Juvenile Law Center

Juvenile Delinquency Proceedings

Arrest and Detention in Pennsylvania

When and how can I be taken into police custody?

The police may take you into custody if:

  • They have "probable cause" to suspect you committed an offense and have a statement from someone supporting this
  • There is reason to believe that you violated probation
  • There is a court order (such as a bench warrant for failing to appear in court)

Police may also take you to a police station for the purpose of identifying you, to complete an investigation, or to release you to a parent or guardian.

Your parent or guardian must be notified that you have been taken into custody within a reasonable amount of time. They must be told where you are and be given a reason for why you were taken in to custody.

Will I be photographed and fingerprinted?

The police can take your fingerprints or photographs if you are charged with either a misdemeanor or felony. These fingerprints and photographs can be used in the investigation of crimes by law enforcement officials of Pennsylvania, other states, and the FBI.

Will the police take a DNA sample from me?

If you were charged with any offense that would be considered a felony if committed by an adult, the police can take a DNA sample from you.

How long can I be kept at a police station after an arrest?

You may be detained securely—that is, confined in a locked room or cell or cuffed to a rail or stationary object—at a police station for no longer than 6 hours. You can be kept in police custody longer under less-restrictive conditions.

If I am detained until my court date, where can I be placed?

A youth can be detained at any of the following locations:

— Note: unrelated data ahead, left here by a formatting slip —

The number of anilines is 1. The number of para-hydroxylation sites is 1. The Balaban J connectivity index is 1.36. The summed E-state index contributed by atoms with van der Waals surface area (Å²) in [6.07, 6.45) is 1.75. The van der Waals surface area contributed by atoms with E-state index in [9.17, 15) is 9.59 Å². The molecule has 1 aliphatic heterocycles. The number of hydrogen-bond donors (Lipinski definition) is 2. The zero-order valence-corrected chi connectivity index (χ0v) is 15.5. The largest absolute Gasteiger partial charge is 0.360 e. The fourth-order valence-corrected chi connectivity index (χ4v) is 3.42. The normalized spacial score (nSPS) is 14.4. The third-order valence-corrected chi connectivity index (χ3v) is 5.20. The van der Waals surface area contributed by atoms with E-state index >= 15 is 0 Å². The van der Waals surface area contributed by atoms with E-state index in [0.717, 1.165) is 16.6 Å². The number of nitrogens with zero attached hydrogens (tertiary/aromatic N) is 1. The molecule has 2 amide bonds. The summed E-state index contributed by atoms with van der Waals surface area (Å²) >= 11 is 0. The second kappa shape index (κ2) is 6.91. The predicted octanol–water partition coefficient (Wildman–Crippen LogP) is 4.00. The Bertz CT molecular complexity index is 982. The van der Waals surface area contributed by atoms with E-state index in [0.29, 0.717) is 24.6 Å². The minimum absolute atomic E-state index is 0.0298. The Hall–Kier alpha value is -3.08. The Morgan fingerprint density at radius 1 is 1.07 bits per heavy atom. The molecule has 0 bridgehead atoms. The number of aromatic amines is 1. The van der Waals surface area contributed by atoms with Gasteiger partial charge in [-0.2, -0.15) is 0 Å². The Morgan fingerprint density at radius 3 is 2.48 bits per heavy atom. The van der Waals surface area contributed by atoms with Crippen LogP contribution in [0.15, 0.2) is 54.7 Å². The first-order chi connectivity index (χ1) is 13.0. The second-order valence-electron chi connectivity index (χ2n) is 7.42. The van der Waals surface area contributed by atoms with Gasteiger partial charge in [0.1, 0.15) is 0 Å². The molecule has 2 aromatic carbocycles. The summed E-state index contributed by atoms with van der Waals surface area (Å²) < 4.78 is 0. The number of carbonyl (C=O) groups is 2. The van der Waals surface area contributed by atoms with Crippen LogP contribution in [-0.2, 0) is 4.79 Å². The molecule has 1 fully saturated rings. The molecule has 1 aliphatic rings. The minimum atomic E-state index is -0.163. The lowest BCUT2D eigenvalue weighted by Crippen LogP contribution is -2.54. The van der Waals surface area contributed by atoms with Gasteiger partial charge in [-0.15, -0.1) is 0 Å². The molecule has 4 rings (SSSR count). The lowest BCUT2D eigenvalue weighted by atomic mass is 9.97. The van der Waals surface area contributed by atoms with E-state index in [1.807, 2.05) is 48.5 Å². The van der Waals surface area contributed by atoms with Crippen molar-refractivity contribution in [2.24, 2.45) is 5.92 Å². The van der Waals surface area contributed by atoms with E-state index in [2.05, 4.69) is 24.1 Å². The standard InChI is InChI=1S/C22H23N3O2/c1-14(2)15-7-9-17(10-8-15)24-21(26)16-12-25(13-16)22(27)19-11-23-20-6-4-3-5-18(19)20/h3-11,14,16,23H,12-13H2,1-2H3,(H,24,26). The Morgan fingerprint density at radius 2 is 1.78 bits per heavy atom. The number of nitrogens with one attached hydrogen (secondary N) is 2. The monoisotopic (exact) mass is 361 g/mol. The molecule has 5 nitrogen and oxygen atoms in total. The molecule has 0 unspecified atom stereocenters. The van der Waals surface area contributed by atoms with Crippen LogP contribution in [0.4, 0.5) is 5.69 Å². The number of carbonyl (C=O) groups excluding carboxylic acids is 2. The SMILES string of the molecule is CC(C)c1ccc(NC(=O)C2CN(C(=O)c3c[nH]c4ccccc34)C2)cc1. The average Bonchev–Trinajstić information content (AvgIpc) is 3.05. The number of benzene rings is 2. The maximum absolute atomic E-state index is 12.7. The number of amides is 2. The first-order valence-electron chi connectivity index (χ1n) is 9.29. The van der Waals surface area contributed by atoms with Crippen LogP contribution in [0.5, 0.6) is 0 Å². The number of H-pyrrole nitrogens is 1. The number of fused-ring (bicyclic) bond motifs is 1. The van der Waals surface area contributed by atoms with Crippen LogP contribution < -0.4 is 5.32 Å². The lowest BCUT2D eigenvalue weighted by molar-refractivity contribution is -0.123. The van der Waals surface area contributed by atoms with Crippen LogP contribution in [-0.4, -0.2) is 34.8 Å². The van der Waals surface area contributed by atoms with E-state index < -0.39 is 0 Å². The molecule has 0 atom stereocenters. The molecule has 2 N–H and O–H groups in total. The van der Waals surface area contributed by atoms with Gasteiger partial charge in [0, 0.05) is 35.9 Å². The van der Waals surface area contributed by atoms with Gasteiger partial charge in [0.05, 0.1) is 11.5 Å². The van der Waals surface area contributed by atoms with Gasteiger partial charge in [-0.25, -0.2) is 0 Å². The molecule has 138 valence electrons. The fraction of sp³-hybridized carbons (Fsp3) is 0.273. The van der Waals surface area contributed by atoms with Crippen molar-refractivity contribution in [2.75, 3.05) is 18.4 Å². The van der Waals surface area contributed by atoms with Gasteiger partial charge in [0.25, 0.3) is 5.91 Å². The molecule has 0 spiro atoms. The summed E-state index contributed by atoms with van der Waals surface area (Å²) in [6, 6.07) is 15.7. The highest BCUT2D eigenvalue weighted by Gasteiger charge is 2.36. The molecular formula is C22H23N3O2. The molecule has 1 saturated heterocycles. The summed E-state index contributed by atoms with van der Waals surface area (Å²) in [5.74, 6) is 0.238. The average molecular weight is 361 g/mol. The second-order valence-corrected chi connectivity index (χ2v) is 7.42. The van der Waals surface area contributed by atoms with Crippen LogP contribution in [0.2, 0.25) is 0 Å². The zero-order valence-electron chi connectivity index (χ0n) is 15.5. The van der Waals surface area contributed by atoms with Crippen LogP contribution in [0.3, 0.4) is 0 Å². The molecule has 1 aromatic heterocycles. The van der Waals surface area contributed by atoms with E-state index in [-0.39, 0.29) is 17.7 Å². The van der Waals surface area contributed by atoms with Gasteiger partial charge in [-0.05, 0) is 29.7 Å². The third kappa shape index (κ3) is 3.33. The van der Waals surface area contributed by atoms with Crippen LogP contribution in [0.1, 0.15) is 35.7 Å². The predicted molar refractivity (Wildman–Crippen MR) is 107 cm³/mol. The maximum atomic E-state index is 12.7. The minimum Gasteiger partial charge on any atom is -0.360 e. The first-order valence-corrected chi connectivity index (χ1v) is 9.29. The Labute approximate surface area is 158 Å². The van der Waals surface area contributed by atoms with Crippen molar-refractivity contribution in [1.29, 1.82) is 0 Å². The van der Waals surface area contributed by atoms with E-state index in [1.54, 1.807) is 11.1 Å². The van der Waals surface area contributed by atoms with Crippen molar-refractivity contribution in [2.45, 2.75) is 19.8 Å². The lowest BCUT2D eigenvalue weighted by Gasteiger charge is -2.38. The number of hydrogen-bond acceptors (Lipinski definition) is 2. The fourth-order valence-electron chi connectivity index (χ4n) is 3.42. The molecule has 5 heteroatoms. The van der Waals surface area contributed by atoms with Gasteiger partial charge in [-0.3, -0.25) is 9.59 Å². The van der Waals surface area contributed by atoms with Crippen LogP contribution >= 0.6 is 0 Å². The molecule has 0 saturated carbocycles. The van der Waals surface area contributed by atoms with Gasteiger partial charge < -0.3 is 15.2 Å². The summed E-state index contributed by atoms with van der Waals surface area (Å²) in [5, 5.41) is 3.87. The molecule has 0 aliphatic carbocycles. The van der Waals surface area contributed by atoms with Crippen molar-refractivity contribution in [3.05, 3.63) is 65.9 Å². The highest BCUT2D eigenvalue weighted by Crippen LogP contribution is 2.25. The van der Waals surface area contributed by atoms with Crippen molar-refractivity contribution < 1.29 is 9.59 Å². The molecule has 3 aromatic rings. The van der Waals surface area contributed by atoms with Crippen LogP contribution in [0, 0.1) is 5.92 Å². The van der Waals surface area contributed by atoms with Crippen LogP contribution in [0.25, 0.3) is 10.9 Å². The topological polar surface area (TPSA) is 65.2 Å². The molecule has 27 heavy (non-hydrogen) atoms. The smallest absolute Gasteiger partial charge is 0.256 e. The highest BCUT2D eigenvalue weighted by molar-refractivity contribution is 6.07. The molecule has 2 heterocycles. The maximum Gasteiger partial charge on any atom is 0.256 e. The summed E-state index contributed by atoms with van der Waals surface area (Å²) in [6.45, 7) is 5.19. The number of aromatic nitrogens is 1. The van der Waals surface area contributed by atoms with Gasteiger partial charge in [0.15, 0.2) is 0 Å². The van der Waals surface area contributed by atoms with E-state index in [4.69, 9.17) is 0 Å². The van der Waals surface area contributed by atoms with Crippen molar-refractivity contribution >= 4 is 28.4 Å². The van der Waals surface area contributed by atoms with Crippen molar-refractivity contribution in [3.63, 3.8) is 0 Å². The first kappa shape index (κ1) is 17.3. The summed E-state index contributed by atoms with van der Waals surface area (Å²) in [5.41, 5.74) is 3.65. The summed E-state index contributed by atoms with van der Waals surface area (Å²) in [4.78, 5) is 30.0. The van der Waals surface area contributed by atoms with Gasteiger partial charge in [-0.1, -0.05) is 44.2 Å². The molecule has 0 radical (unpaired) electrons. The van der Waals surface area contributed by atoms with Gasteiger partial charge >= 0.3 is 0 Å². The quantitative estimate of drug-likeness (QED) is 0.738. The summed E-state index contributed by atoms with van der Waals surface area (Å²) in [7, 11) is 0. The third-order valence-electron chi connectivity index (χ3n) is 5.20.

• A licensed foster home or home approved by the court
  • A child welfare group home or placement
  • A juvenile detention center, camp, or facility approved by the Department of Public Welfare
  • A placement designated by the court

Can I be placed in secure detention before I have a detention hearing?

Yes, but only if one or more of the following conditions exist:

  • Confinement is required to protect you or another person. 
  • There is reason to believe that you will run away or be removed from the jurisdiction. 
  • There is no parent, guardian, or custodian to care for or supervise you.

If you are held in detention prior to a hearing, then a detention hearing must be held within 72 hours.

What is decided at the detention hearing?

The detention hearing is an informal hearing in which the court will determine whether you should remain in detention, shelter care, or under some other pretrial supervision until the adjudicatory hearing (trial).


Last updated December 2011


Juvenile Law Center's fact sheets are sponsored by The Alex Benjamin Norris Memorial Fund.

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